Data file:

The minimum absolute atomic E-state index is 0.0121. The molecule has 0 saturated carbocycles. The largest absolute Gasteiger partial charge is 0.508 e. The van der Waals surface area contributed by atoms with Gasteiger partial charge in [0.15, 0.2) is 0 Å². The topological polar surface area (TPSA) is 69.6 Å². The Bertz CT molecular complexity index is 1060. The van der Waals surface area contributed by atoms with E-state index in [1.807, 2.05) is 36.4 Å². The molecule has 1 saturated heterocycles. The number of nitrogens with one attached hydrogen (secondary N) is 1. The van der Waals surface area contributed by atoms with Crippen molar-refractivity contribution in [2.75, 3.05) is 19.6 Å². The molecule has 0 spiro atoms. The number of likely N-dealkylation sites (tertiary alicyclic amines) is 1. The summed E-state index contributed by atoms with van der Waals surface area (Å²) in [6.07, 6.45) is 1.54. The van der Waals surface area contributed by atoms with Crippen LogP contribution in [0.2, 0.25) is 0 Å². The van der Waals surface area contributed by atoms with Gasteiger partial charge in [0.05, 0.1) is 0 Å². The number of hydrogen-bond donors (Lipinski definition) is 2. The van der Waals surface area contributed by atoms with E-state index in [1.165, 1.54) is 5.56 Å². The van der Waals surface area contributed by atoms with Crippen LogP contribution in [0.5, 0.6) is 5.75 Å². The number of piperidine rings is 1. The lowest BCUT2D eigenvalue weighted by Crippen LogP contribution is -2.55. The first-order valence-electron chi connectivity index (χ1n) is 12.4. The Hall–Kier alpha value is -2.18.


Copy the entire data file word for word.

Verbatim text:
The minimum absolute atomic E-state index is 0.0121. The molecule has 0 saturated carbocycles. The largest absolute Gasteiger partial charge is 0.508 e. The van der Waals surface area contributed by atoms with Gasteiger partial charge in [0.15, 0.2) is 0 Å². The topological polar surface area (TPSA) is 69.6 Å². The Bertz CT molecular complexity index is 1060. The van der Waals surface area contributed by atoms with E-state index in [1.807, 2.05) is 36.4 Å². The molecule has 1 saturated heterocycles. The number of nitrogens with one attached hydrogen (secondary N) is 1. The van der Waals surface area contributed by atoms with Crippen molar-refractivity contribution in [2.75, 3.05) is 19.6 Å². The molecule has 0 spiro atoms. The number of likely N-dealkylation sites (tertiary alicyclic amines) is 1. The summed E-state index contributed by atoms with van der Waals surface area (Å²) in [6.07, 6.45) is 1.54. The van der Waals surface area contributed by atoms with Crippen LogP contribution in [0.2, 0.25) is 0 Å². The van der Waals surface area contributed by atoms with Gasteiger partial charge in [0.05, 0.1) is 0 Å². The number of hydrogen-bond donors (Lipinski definition) is 2. The van der Waals surface area contributed by atoms with E-state index in [1.165, 1.54) is 5.56 Å². The van der Waals surface area contributed by atoms with Crippen LogP contribution in [0.5, 0.6) is 5.75 Å². The number of piperidine rings is 1. The lowest BCUT2D eigenvalue weighted by Crippen LogP contribution is -2.55. The first-order valence-electron chi connectivity index (χ1n) is 12.4. The Hall–Kier alpha value is -2.18.